Environmental sustainability is central to CGO Ecology's business ethic and our Environmental and Social Responsibility Policy outlines the steps we take to ensure our practices are sustainable. One of these steps is to calculate our annual carbon footprint and to offset it through appropriate projects.
Hello, my name is Noel Bergin, and I am the new Senior Ecologist at CGO Ecology. Since starting in May, I have been working on GCN and bat mitigation work, but also at a number of railway sites, capturing and translocating reptiles.
It's very important to us that our employees find their work enjoyable and fulfilling, so we ask for staff feedback on a regular basis, and we will publish it here on the website. The first person to tell us how her first month with CGO Ecology has gone is Colette Gibson from Camarthen, who has been working as a seasonal ecologist on GCN projects in Cheshire and Shropshire.
As a small independent consultancy, CGO Ecology Ltd was focused primarily on amphibian and reptile consultancy in its early years; but now that our business is much larger, the breadth of our capability has grown. We have tended to subcontract out most of our bat work until now, using the services of other friendly local consultancies and freelancers. However, we do get offered a lot of bat survey work, and we decided it was time to acquire our own in-house expertise and technical capability.
Yesterday CGO Ecology's Chris Gleed-Owen and ARC's Nick Moulton were out on Studland Peninsula in Dorset, training reptile survey volunteers for the Cyril Diver Project. Despite a grim start to the weather, the sun came out, and we saw dozens of sand lizards, plus a smooth snake and lots of slow-worms.
Owing to our expanding order book, we have recently been recruiting new staff. An advert on the Countryside Jobs Service (CJS) website two weeks ago yielded well over a hundred CVs. We were pleased to have such a good response, and the standard of applications was generally high.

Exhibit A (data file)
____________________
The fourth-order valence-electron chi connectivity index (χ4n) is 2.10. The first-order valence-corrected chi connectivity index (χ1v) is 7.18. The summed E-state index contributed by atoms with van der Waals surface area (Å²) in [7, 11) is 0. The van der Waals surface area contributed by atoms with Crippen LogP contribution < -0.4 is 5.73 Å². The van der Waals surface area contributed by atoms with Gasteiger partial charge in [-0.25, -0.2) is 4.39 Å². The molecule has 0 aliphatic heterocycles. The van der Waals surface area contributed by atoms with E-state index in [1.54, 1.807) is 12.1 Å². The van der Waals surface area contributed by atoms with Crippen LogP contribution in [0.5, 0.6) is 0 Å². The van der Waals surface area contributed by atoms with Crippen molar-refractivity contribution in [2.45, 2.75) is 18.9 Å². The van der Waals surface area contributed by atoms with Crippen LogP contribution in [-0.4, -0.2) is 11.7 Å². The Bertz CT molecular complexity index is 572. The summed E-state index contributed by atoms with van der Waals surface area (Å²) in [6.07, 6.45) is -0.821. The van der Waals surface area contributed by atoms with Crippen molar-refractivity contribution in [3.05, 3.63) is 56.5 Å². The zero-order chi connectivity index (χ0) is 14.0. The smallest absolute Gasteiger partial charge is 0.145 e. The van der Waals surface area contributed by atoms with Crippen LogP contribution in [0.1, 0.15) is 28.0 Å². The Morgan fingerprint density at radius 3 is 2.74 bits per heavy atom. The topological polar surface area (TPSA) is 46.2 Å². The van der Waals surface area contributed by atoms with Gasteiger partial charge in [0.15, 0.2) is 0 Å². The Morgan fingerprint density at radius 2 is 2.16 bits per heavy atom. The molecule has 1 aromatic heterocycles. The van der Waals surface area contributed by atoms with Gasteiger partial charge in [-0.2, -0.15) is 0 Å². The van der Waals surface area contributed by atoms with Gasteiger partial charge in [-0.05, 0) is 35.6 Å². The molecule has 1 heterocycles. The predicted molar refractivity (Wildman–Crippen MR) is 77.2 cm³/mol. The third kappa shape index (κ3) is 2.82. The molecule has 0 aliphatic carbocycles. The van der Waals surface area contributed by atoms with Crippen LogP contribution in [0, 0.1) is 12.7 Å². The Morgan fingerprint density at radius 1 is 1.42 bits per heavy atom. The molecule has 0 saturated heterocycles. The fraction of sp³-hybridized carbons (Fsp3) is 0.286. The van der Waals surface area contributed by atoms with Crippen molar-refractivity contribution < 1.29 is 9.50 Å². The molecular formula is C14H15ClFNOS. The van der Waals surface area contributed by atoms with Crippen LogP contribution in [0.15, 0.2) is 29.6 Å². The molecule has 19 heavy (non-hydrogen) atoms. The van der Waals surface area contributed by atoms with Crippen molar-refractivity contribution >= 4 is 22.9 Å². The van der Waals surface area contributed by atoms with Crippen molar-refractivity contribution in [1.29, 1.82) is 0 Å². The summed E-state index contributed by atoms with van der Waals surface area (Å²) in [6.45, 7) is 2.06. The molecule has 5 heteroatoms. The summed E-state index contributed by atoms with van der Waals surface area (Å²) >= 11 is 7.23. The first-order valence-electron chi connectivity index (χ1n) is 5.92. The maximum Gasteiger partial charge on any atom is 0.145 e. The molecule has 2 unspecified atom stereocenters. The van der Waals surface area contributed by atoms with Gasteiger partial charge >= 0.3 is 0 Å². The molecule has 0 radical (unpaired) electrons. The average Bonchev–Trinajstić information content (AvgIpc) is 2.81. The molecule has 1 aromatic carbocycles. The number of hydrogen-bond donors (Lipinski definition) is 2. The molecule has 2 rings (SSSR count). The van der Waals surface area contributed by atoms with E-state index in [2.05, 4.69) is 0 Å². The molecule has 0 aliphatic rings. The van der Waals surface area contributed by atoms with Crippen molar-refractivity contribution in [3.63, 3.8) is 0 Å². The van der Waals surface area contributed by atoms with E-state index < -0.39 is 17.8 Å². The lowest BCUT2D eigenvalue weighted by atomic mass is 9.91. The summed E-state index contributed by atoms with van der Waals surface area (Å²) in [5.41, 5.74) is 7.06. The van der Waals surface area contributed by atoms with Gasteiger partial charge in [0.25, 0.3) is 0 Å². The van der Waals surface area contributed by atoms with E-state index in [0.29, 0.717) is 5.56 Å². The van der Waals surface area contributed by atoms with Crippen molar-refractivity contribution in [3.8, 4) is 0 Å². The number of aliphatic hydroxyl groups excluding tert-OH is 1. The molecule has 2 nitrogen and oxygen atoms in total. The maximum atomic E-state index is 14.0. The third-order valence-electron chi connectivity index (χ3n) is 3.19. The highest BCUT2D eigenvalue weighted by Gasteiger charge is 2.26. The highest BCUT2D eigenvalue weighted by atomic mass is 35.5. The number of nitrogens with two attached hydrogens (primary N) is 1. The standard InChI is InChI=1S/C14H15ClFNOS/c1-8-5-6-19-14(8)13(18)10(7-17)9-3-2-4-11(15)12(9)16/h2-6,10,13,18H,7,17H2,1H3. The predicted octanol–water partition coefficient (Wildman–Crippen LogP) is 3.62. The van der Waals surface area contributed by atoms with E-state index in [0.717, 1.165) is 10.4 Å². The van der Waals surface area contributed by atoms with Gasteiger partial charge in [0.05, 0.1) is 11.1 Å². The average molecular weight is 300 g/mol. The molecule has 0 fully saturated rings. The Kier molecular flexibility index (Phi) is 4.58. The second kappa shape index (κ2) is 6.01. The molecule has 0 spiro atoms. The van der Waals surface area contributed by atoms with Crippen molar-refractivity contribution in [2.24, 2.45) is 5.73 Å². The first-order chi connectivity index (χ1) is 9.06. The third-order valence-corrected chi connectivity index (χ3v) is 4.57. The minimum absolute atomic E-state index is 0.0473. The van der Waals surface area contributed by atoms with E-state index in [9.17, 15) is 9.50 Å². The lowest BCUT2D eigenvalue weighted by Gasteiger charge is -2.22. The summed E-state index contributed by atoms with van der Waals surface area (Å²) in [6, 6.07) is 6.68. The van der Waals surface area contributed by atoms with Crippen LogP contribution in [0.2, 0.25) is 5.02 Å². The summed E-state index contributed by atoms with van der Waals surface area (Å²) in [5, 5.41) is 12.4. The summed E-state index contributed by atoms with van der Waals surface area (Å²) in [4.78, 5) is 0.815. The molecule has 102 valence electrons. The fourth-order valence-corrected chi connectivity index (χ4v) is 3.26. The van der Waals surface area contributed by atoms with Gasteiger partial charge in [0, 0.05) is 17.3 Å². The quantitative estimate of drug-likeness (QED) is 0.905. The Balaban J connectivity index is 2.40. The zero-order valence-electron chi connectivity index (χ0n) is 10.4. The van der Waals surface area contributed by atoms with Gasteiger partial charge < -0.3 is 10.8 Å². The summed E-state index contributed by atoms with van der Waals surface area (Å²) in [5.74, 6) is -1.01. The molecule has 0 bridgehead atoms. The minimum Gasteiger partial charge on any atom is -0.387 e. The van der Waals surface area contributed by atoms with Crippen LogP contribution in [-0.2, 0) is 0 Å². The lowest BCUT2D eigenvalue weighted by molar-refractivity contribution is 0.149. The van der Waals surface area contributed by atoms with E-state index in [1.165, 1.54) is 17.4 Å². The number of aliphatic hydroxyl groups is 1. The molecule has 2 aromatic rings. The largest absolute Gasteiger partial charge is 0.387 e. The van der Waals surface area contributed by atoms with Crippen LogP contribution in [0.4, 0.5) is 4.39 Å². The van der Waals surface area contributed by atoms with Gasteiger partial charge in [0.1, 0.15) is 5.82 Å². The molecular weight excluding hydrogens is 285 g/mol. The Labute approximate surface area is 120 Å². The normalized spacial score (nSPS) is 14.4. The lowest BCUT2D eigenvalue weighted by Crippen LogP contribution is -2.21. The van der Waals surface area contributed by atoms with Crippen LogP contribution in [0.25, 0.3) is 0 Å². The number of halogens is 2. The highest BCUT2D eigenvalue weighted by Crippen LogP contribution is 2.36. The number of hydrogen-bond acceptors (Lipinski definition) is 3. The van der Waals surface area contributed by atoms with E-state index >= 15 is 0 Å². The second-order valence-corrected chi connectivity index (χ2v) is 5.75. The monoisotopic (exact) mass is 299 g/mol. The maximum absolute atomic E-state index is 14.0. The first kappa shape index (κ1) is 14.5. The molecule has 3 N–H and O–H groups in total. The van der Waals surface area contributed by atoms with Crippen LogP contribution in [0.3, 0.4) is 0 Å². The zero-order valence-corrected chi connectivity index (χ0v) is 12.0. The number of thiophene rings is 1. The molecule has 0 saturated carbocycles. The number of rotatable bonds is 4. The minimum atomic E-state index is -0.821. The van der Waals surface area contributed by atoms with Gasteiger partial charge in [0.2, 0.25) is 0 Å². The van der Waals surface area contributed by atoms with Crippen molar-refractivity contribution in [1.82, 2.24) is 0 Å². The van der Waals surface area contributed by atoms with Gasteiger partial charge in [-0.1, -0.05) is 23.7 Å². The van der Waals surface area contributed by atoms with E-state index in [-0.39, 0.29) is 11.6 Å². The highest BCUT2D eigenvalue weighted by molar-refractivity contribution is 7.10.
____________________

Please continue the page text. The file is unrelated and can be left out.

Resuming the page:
The spring is always a busy time for ecological consultancies, and CGO Ecology's calendar is pretty full this year. In fact, it never quietened down over the winter 2013-2014; we have remained busy throughout. Much of it was down to EPS licence applications and the protracted drama these seem to be causing most practitioners these days. Here's a synopsis of what we're up to in spring 2014:
Last Saturday I spent an enjoyable and highly-educational day learning about cetacean and seabird ID. The location: Dorset Wildlife Trust's Chesil Beach Centre, between Weymouth and Portland, with panoramic views of Portland, Portland Harbour, the Fleet, and of course, Chesil Beach. The trainer: Adrian from MARINElife, a UK charity dedicated to cetacean and seabird conservation through research and education.
Last weekend saw yet another excellent Herpetofauna Workers' Meeting, this time at Bristol Zoo Gardens. Thanks to ARC and ARGUK for organising it.
Yesterday a range of news sources reported that a Dorset badger cull is "looking increasingly likely", paraphrasing the words of Dorset Police and Crime Commissioner Martyn Underhill. The BBC, the Daily Telegraph, the Dorset Echo were among those reporting the story.